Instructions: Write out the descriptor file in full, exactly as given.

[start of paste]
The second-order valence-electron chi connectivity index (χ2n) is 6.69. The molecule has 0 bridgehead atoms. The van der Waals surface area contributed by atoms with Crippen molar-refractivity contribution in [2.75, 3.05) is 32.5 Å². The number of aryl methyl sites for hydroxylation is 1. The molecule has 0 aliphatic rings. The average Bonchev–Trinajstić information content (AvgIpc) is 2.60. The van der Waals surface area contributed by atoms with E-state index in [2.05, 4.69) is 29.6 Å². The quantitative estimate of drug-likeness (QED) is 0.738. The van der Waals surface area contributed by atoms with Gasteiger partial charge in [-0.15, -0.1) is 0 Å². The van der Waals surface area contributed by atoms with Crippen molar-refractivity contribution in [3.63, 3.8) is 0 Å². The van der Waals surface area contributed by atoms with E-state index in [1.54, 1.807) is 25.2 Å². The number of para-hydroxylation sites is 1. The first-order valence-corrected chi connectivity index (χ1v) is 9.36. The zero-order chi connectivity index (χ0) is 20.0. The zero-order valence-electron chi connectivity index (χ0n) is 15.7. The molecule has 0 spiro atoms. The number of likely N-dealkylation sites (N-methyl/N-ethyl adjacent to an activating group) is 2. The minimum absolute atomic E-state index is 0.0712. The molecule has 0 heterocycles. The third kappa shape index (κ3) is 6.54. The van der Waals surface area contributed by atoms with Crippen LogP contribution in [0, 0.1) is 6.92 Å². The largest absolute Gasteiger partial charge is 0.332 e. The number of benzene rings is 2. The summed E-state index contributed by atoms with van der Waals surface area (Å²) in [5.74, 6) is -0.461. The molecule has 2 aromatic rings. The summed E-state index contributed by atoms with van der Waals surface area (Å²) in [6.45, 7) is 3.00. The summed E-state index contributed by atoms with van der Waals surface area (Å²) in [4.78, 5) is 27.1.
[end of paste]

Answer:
The second-order valence-electron chi connectivity index (χ2n) is 6.69. The molecule has 0 bridgehead atoms. The van der Waals surface area contributed by atoms with Crippen molar-refractivity contribution in [2.75, 3.05) is 32.5 Å². The number of aryl methyl sites for hydroxylation is 1. The molecule has 0 aliphatic rings. The average Bonchev–Trinajstić information content (AvgIpc) is 2.60. The van der Waals surface area contributed by atoms with E-state index in [2.05, 4.69) is 29.6 Å². The quantitative estimate of drug-likeness (QED) is 0.738. The van der Waals surface area contributed by atoms with Gasteiger partial charge in [-0.15, -0.1) is 0 Å². The van der Waals surface area contributed by atoms with Crippen molar-refractivity contribution in [3.63, 3.8) is 0 Å². The van der Waals surface area contributed by atoms with E-state index in [1.54, 1.807) is 25.2 Å². The number of para-hydroxylation sites is 1. The first-order valence-corrected chi connectivity index (χ1v) is 9.36. The zero-order chi connectivity index (χ0) is 20.0. The zero-order valence-electron chi connectivity index (χ0n) is 15.7. The molecule has 0 spiro atoms. The number of likely N-dealkylation sites (N-methyl/N-ethyl adjacent to an activating group) is 2. The minimum absolute atomic E-state index is 0.0712. The molecule has 0 heterocycles. The third kappa shape index (κ3) is 6.54. The van der Waals surface area contributed by atoms with Crippen LogP contribution in [0, 0.1) is 6.92 Å². The largest absolute Gasteiger partial charge is 0.332 e. The number of benzene rings is 2. The summed E-state index contributed by atoms with van der Waals surface area (Å²) in [5.74, 6) is -0.461. The molecule has 2 aromatic rings. The summed E-state index contributed by atoms with van der Waals surface area (Å²) in [6.45, 7) is 3.00. The summed E-state index contributed by atoms with van der Waals surface area (Å²) in [4.78, 5) is 27.1.